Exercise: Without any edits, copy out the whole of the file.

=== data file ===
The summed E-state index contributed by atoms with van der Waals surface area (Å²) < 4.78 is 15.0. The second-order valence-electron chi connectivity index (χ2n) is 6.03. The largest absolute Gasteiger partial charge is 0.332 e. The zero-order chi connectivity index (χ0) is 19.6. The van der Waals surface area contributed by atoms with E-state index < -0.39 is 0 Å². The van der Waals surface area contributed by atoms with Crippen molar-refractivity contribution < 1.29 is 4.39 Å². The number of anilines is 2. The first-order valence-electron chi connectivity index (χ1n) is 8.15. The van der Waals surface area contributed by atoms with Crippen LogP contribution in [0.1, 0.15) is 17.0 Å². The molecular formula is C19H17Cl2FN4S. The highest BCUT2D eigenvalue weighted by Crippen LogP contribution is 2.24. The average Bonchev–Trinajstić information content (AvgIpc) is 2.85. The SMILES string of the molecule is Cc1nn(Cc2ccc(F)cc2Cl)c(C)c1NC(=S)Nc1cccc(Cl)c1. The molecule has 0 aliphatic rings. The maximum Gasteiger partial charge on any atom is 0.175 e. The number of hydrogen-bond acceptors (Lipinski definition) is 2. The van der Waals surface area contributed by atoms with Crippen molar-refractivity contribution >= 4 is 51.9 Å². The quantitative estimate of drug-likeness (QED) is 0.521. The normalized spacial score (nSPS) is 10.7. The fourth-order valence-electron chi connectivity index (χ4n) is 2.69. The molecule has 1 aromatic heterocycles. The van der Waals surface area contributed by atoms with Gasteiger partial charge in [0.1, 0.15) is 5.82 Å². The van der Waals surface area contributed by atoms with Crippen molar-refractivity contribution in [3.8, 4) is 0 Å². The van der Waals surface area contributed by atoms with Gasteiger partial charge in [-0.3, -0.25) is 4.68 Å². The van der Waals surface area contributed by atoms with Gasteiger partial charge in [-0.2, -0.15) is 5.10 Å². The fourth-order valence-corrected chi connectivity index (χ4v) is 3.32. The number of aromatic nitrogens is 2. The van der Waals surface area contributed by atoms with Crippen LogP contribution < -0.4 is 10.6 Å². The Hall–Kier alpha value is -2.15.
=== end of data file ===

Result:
The summed E-state index contributed by atoms with van der Waals surface area (Å²) < 4.78 is 15.0. The second-order valence-electron chi connectivity index (χ2n) is 6.03. The largest absolute Gasteiger partial charge is 0.332 e. The zero-order chi connectivity index (χ0) is 19.6. The van der Waals surface area contributed by atoms with E-state index < -0.39 is 0 Å². The van der Waals surface area contributed by atoms with Crippen molar-refractivity contribution < 1.29 is 4.39 Å². The number of anilines is 2. The first-order valence-electron chi connectivity index (χ1n) is 8.15. The van der Waals surface area contributed by atoms with Crippen LogP contribution in [0.1, 0.15) is 17.0 Å². The molecular formula is C19H17Cl2FN4S. The highest BCUT2D eigenvalue weighted by Crippen LogP contribution is 2.24. The average Bonchev–Trinajstić information content (AvgIpc) is 2.85. The SMILES string of the molecule is Cc1nn(Cc2ccc(F)cc2Cl)c(C)c1NC(=S)Nc1cccc(Cl)c1. The molecule has 0 aliphatic rings. The maximum Gasteiger partial charge on any atom is 0.175 e. The number of hydrogen-bond acceptors (Lipinski definition) is 2. The van der Waals surface area contributed by atoms with Crippen molar-refractivity contribution >= 4 is 51.9 Å². The quantitative estimate of drug-likeness (QED) is 0.521. The normalized spacial score (nSPS) is 10.7. The fourth-order valence-electron chi connectivity index (χ4n) is 2.69. The molecule has 1 aromatic heterocycles. The van der Waals surface area contributed by atoms with Gasteiger partial charge in [0.1, 0.15) is 5.82 Å². The van der Waals surface area contributed by atoms with Crippen molar-refractivity contribution in [3.8, 4) is 0 Å². The van der Waals surface area contributed by atoms with Gasteiger partial charge in [-0.3, -0.25) is 4.68 Å². The van der Waals surface area contributed by atoms with Gasteiger partial charge in [-0.2, -0.15) is 5.10 Å². The fourth-order valence-corrected chi connectivity index (χ4v) is 3.32. The number of aromatic nitrogens is 2. The van der Waals surface area contributed by atoms with Crippen LogP contribution < -0.4 is 10.6 Å². The Hall–Kier alpha value is -2.15.